I am entering into a contract to buy a piece of land in Dar. How do I go about it, and what should I do?
30 April 2012
Firstly, make sure a proper due diligence is done of the land. Start by lodging a search at the Registrar of Titles, to make sure the seller is indeed the seller. You can also check this register to ensure there are no mortgages, caveats or other encumbrances on the piece of land you intend to purchase. Secondly, make sure that you take the original title deed to the Registrar of Titles for physical verification. There are a lot of fake title deeds available in the market. You therefore need to be extremely sure that the one you will ultimately be holding is genuine. Since the land is not developed, it is important for you to make sure with the Registrar that there is no double allocation. A number of empty plots have disputes over double allocation, and the matter lands up in Court.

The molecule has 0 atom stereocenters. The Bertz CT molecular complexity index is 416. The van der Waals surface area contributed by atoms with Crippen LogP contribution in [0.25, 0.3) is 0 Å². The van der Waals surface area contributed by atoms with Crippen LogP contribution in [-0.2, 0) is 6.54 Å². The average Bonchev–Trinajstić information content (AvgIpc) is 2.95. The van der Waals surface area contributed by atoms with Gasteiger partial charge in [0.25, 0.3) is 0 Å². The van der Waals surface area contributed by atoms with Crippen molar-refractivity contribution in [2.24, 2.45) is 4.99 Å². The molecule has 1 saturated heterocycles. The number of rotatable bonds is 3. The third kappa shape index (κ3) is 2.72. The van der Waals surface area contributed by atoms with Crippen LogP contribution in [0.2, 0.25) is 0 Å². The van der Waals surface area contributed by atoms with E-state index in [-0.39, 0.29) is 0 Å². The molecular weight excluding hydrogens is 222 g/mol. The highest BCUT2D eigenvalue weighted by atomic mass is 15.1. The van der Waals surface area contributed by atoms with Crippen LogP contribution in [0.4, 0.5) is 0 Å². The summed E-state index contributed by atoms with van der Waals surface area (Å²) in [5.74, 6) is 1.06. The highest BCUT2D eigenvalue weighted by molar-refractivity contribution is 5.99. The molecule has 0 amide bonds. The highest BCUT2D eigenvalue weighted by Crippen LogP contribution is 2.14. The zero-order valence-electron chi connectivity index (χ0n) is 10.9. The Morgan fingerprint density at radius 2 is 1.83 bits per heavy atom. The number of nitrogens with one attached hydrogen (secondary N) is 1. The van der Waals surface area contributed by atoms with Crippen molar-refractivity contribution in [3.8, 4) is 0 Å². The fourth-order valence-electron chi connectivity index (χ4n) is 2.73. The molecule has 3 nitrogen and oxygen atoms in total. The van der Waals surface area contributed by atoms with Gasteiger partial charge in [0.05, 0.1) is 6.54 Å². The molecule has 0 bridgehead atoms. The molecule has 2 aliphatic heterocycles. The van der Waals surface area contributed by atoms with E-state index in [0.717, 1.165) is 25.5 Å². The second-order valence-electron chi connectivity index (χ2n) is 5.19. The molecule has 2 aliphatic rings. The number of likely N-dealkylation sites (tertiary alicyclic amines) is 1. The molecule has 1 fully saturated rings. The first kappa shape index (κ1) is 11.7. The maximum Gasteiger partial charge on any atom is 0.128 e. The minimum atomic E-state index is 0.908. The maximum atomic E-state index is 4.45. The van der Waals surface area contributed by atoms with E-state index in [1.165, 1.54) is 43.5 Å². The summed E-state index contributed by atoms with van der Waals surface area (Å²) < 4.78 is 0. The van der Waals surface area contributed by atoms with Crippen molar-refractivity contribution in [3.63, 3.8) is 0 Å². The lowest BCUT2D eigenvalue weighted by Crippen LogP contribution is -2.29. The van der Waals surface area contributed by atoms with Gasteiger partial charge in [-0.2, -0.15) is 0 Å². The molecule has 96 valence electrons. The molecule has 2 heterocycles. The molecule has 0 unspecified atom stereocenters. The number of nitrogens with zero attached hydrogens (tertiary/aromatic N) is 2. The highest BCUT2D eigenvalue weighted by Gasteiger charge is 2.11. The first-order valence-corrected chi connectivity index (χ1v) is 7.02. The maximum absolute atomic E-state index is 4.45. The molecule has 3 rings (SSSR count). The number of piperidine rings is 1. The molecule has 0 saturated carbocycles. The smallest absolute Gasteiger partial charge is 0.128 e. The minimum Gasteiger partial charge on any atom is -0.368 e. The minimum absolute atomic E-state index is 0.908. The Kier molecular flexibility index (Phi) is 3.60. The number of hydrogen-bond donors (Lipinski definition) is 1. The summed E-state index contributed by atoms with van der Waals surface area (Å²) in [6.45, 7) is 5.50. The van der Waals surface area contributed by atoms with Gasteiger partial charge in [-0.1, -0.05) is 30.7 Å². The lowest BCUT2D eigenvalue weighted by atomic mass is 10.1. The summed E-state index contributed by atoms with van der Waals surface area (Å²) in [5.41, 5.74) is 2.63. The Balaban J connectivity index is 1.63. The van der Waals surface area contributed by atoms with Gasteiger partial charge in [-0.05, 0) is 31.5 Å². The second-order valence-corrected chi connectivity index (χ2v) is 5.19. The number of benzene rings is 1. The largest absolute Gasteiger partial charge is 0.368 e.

Thirdly, it is not a bad idea to speak to the neighbours to identify the seller to you. Make sure you are dealing with the seller or his duly appointed attorney. You should also avoid making cash payments for the purchase, amounts should be deposited into the seller’s bank account.
With the above due diligence done, you will be required to draw up a sale agreement for the land, and fill out and sign some standard land forms. A valuation report will be required for the assessment of capital gains tax. This is usually 10%, and is paid by the seller, unless agreed otherwise. There is also a stamp duty of 1% and a registration fee of 0.25% of the value of the transaction, as approved by the government valuer. These taxes are paid for by the buyer.
All in all, if the above is cleared, the transaction should not be complicated. It is not unwise to engage the services of your lawyer.